David Copeland, 22, was charged yesterday as 19 victims of the blast remained in hospital with burns and other injuries. Four are still on the critical list.
Police said they believed Mr Copeland, of Sunnybank Road, Farnborough, had been acting alone, and that he was not a member of any of the far- right groups - including Combat 18 and the so-called White Wolves - that have claimed responsibility for the bombings.
He was detained on Saturday during an early-morning swoop on his home by unarmed officers from the Metropolitan Police's Organised Crime Group. Forensic specialists took away a number of items including "explosive material".
Those critically injured by Friday's bomb in the Admiral Duncan pub in Old Compton Street, Soho, included Julian Dykes, 25, from Colchester, Essex. Last night he was unaware that the explosion had killed his pregnant wife, Andrea, 27, and their best man, John Light, 32, also of Colchester.
The third fatality was identified yesterday as Nick Moore, 31, a London office worker. His family confirmed that he had been gay.
As well as claiming three lives, the three nail bombs of the past fortnight, planted in Brixton, Brick Lane and Soho, injured a total of 130. Three people injured in Brixton are still in hospital.
Public revulsion at the toll exacted by the bombs was articulated yesterday by the Prime Minister. Addressing an international convention of Sikhs in Birmingham, Tony Blair said that an attack on one community was an attack on Britain as a whole.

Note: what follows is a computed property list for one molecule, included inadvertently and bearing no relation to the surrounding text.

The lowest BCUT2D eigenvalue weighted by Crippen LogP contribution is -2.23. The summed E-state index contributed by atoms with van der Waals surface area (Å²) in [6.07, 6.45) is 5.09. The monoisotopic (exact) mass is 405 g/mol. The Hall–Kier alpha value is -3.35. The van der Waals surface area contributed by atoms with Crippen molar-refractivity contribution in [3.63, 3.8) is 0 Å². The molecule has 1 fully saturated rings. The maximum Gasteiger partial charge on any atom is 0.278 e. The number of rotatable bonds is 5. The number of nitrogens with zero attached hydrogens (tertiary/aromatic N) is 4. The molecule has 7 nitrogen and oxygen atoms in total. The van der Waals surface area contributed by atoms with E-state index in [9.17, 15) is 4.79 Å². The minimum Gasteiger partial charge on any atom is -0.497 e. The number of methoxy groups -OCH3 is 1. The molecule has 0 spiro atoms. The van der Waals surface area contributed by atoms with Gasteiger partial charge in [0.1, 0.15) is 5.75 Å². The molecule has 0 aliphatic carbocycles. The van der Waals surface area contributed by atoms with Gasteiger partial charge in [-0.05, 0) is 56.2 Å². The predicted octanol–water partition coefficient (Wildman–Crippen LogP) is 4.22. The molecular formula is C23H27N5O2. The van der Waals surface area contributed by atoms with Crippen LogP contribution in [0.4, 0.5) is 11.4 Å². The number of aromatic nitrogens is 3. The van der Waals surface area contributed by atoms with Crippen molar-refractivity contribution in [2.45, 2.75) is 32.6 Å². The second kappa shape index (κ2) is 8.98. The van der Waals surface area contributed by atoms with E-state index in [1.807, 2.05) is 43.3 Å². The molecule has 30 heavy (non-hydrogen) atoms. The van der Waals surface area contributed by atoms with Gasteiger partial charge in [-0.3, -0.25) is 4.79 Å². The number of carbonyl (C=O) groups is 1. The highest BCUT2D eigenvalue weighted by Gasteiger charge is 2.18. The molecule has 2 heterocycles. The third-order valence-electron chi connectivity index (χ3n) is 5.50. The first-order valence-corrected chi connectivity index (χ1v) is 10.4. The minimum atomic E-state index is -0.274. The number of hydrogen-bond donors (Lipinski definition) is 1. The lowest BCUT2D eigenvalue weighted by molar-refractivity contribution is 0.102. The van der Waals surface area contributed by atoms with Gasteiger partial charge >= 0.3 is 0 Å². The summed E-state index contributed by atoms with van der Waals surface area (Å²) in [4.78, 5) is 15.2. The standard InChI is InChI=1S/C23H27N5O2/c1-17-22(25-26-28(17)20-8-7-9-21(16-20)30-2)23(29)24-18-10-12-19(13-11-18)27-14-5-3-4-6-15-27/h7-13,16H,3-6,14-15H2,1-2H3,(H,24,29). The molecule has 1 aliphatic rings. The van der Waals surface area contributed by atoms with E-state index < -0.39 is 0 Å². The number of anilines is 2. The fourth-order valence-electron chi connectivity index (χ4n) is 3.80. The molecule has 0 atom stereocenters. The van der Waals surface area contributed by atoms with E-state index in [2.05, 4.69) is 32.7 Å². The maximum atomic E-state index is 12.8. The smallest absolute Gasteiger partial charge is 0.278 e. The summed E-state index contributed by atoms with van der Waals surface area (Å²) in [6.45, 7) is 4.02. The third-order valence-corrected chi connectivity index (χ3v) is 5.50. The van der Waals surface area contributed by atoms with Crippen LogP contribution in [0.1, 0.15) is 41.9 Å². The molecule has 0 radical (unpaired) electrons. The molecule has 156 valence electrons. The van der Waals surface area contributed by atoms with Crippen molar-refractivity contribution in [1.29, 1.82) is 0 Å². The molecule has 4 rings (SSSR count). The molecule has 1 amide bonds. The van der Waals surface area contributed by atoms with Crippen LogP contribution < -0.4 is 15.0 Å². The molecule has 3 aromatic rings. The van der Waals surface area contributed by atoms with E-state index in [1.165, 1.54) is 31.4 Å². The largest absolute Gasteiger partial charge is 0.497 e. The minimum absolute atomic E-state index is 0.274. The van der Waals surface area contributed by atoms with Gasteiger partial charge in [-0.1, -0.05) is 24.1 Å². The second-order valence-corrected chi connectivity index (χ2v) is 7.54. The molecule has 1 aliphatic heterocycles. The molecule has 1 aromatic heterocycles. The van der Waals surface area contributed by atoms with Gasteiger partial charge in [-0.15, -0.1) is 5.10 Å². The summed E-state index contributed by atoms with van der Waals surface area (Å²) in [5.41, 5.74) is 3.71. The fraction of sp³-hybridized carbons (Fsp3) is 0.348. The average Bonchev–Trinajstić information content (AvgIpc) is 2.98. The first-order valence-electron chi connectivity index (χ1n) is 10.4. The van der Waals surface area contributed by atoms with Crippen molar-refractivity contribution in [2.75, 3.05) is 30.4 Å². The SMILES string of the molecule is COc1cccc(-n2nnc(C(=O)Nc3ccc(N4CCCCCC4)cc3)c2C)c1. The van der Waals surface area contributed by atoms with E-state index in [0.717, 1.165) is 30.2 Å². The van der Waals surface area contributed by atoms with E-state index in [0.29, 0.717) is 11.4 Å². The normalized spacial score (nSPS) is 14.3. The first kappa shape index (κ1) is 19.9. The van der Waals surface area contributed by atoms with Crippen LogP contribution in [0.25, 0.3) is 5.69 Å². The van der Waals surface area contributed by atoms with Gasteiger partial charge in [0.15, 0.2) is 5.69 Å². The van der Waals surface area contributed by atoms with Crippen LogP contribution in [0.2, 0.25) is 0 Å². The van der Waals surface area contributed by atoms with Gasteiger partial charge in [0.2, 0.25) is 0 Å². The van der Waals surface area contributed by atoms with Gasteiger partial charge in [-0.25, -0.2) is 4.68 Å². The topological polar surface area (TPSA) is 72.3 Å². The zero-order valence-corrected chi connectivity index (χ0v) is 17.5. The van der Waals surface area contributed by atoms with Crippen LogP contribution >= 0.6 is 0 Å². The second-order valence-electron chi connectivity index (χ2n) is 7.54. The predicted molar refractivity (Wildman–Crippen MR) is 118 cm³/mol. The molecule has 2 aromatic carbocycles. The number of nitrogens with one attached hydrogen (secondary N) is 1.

"When the gay community is attacked and innocent people are murdered, all the good people of Britain, whatever their race, their lifestyle, their class, unite in revulsion and determination to bring the evil people to justice," he said.
Mr Copeland, who was remanded in custody, was charged by officers from the Anti-Terrorist Branch with murder and with three counts of causing an explosion with intent to endanger life. He was due to appear before West London magistrates' court at 10am today.
David Veness, Metropolitan Police Assistant Commissioner, thanked the public yesterday for its "support, vigilance, fortitude and resilience". Hesaid closed-circuit television coverage had played a significant part in leading to the identification of a man and that once a suspect had been identified an arrest was made within nine hours.
Mr Veness said: "The man is not a member of any of the groups which made claims of responsibility for the bombs, nor did he make any of the claims using their names." Police believed the bomber had been working alone for his own motives, he said.
He said police did not believe that he was responsible for the hate mail sent in recent weeks to prominent black, Asian and Jewish figures, and to ethnic-minority groups and newspapers.
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